It all used to be so simple.

When weed went legal in Oregon four years ago, no one could be bothered to think ahead. We were in the moment, finally living the dream of recreational pot, and any concern beyond how to get it, where to use it, and what to watch on Netflix afterward seemed an issue for another day.
Well, that day has come.

Sorry to harsh everyone's mellow. But if you've read even a few of the headlines in the past year, you know times are tense in the Oregon cannabis industry.

There's the issue of oversupply, which has left growers sitting on a million pounds of flower they can't sell. Then, there are those Canadian investors, who are flooding the state with cash, turning mom-and-pop dispensaries into kush-scented Starbucks. Not to mention the continuing failure to address the injustices of the War on Drugs, or the public consumption laws that have kneecapped the cannabis tourism business, or the scaremongering op-eds with titles like, "Don't Ignore the Risks of Pot."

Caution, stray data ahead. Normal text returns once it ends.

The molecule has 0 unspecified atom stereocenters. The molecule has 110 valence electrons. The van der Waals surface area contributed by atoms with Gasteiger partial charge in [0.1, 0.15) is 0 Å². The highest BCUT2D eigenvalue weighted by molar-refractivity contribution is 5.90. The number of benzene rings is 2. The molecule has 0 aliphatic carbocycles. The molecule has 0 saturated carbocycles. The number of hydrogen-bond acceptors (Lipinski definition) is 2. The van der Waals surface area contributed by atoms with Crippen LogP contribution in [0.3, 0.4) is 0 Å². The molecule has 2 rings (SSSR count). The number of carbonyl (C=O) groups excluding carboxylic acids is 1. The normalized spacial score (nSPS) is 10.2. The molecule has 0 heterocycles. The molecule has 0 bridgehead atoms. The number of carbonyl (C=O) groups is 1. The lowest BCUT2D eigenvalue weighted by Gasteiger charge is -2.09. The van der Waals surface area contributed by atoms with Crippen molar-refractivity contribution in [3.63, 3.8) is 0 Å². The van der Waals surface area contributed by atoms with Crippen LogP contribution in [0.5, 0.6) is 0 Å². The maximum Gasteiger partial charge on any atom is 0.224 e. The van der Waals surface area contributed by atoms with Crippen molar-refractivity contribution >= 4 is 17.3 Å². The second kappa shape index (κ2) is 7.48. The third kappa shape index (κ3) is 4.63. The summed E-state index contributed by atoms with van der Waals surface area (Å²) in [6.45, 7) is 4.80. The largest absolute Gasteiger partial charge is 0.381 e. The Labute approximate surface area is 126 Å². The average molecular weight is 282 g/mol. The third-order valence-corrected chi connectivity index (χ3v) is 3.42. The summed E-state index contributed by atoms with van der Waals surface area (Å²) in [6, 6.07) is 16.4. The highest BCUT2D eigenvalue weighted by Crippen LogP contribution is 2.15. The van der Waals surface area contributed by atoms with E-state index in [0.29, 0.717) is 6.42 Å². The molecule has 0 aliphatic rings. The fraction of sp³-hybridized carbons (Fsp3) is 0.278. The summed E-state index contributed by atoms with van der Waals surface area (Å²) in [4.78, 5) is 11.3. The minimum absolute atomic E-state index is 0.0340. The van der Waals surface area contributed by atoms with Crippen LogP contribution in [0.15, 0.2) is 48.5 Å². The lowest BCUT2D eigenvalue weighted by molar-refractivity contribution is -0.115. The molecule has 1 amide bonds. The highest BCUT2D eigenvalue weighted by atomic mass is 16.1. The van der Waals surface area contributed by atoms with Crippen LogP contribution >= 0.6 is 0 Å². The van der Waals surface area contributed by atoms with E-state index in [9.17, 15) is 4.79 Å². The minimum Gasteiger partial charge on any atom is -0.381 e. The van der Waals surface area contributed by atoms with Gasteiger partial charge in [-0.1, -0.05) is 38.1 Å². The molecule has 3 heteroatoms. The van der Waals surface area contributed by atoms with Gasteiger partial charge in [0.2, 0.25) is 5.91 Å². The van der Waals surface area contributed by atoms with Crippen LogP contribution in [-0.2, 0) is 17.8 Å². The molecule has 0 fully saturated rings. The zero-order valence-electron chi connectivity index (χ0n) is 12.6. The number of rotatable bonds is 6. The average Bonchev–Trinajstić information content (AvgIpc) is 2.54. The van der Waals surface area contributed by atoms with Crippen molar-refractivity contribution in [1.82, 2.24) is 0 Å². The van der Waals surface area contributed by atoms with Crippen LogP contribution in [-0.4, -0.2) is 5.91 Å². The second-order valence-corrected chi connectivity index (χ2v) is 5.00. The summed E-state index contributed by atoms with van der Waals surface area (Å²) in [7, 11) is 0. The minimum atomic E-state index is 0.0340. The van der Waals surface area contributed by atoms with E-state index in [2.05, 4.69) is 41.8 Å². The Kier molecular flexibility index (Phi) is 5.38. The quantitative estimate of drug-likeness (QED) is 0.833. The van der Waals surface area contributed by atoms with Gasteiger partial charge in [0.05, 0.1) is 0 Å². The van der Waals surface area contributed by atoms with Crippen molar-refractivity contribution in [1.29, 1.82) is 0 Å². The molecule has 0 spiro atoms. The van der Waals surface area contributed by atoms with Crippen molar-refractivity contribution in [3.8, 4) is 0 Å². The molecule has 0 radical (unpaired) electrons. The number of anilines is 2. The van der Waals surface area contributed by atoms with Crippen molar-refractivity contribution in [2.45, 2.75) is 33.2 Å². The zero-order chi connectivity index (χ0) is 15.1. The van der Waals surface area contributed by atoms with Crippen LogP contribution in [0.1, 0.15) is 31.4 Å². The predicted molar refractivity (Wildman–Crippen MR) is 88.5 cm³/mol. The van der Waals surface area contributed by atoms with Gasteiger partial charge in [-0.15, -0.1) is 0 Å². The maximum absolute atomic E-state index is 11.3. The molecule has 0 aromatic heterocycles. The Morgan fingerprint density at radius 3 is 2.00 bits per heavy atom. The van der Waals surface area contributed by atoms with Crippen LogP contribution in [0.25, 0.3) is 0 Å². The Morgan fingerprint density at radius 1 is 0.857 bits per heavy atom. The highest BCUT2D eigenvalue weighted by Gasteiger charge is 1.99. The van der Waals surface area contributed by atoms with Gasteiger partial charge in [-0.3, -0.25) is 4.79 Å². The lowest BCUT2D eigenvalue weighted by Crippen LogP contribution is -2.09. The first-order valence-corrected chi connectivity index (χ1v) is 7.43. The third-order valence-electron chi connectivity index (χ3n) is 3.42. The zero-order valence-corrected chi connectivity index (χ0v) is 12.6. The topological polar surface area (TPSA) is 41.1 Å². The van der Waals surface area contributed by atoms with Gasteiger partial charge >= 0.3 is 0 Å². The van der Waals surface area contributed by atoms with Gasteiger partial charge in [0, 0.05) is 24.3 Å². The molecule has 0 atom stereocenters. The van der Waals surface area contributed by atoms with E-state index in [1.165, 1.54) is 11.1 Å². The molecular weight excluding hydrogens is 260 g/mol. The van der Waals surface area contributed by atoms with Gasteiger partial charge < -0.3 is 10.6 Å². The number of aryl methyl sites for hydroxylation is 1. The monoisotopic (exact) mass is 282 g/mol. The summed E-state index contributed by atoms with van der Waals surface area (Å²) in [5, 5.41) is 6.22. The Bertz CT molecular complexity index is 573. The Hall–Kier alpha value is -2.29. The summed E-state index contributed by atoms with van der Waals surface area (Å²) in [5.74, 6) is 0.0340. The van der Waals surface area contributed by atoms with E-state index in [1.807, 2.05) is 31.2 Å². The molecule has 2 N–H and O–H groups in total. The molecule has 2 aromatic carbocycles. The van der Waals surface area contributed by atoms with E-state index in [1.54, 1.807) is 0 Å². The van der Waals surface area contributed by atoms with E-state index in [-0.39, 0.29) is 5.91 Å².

It sounds discouraging. But think of it this way: You don't have growing pains if you're not growing. The truth of the matter is that cannabis culture has grown exponentially since 2015, when we published Willamette Week's inaugural edition of The Potlander, just after the first rec nugs hit the shelves.

Consumers are getting savvier. Farms are growing craftier and more eco-conscious. Entrepreneurs are bringing new ideas into the marketplace every day. The industry, on the whole, is gradually becoming more diverse.

It's a lot to take in. But that's why we're here.

In this year's guide to getting high in Portland, we compile everything in the world of weed that's worth celebrating, from the latest edibles to the best dispensaries to the weirdest gadgets. We pay special attention to the farms, who've had it rougher than anyone else lately. In this issue, you'll find profiles of two dozen of our favorite growers from across the state, because without them…well, this magazine wouldn't have much of a reason to exist.

The silver lining of any new industry having problems can be located in the people who emerge to solve them. That's why this issue also profiles some of Oregon weed's most innovative thinkers, who, we think, are likely to change Oregon's pot business for the better.

Portland may no longer look at the world through green-colored glasses. But the dream of legal cannabis—as a cash crop, as a medical marvel, as an all-around force for good—is still very much alive.